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March 22, 2012

NON-FICTION I DISLIKE: Discussion Question for BAND:Bloggers’ Alliance of Nonfiction Devotees

1. The non-fiction that I dislike most is that which is poorly done; sloppy, pretentious, and falsely claiming to be totally objective. The non-fiction I dislike most is that which fails to live up to the basic definition of the genre, that it accurately described a reality that exists outside the author’s and the reader’s heads. In defining history, Natalie Zemon Davis said “History is the imagination held in check by the facts.” I say that applies to all non-fiction. We may argue over what a fact is, but non-fiction must be involve the discipline of conveying something concrete and at least in part verifiable. I most deeply dislike non-fiction that contains and validates what are clearly lies.

2. I particularly dislike autobiographies and memoirs that are nothing more than fluff about celebrities or politicians and filled with staged dialog. They are nothing more than advertisements and about as trustworthy. Perhaps I dislike them so because many of my very favorite books are well-crafted autobiographies and memoirs in which authors probe for the truths in their own lives and provide me with insight into people who differ from me.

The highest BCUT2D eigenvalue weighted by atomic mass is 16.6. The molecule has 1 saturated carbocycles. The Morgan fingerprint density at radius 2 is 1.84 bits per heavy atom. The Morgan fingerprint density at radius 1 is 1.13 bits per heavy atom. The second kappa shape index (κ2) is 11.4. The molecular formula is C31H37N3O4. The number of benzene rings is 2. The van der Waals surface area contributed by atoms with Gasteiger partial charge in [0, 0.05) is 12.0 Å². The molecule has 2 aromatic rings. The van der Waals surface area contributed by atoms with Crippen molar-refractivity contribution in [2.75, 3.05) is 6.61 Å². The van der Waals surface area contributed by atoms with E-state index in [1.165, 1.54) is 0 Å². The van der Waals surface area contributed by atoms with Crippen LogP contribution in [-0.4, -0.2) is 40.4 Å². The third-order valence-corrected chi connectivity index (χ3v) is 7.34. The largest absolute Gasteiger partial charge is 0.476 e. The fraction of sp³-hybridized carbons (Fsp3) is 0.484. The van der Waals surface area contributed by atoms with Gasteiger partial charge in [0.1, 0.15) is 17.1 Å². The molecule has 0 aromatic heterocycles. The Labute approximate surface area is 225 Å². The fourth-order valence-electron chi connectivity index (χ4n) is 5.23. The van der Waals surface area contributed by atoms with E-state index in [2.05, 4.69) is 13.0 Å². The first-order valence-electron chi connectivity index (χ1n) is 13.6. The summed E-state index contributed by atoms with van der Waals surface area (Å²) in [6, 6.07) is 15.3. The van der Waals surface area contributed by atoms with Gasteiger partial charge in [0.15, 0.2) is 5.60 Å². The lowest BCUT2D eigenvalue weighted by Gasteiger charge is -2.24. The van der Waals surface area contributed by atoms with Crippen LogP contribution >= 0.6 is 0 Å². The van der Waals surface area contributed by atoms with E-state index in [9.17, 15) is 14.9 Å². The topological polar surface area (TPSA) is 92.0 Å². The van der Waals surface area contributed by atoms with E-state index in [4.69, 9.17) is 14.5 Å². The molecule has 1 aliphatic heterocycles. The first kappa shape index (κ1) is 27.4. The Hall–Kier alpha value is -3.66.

3. I also dislike non-fiction that makes a fetish of being “objective.” The claim of “objectivity” has been overused to deny pain, conflict, and passion. Our knowledge about a subject remains shallow if we exclude what it felt like to be there or to be the subject of an experiment. Devotion to factual evidence does not mean rejection of all emotional response on the part of the author or reader. It simply requires that emotion comes out of the facts being studied, not the emotion creating the “facts.”

In addition to my dislikes, there are categories of non-fiction which simply don’t whet my curiosity or offer enough reward to be worth the trouble. Here are some of the categories I usually ignore.
Anything technical, jargon-filled or overly specialized
Fluff about celebrities, politicians, high society and travel
Most how-to-do-it manuals, including how to be a better person
Anything about crime and torture and war

5 Comments leave one →
  1. March 22, 2012 9:18 pm

    I hate the fluff too! Interesting comments on objectivity / subjectivity… gives a lot to think on! Thanks 🙂

  2. March 24, 2012 10:30 am

    Thanks for considering my point. I think I will write something “In Defense of Memoirs.”

  3. March 24, 2012 5:18 pm

    Great points … And re objectivity, there is always the question of how objective is objective anyhow. Many who claim to be objective don’t fully recognize this fact. Just by choosing what to say and not to say is being subjective, isn’t it?

  4. March 25, 2012 3:20 pm

    I usually dislike pretentious books too. It’s frustrating. Thanks for participating in BAND!

  5. March 25, 2012 4:34 pm

    Glad to be aboard. I like BAND’s questions.

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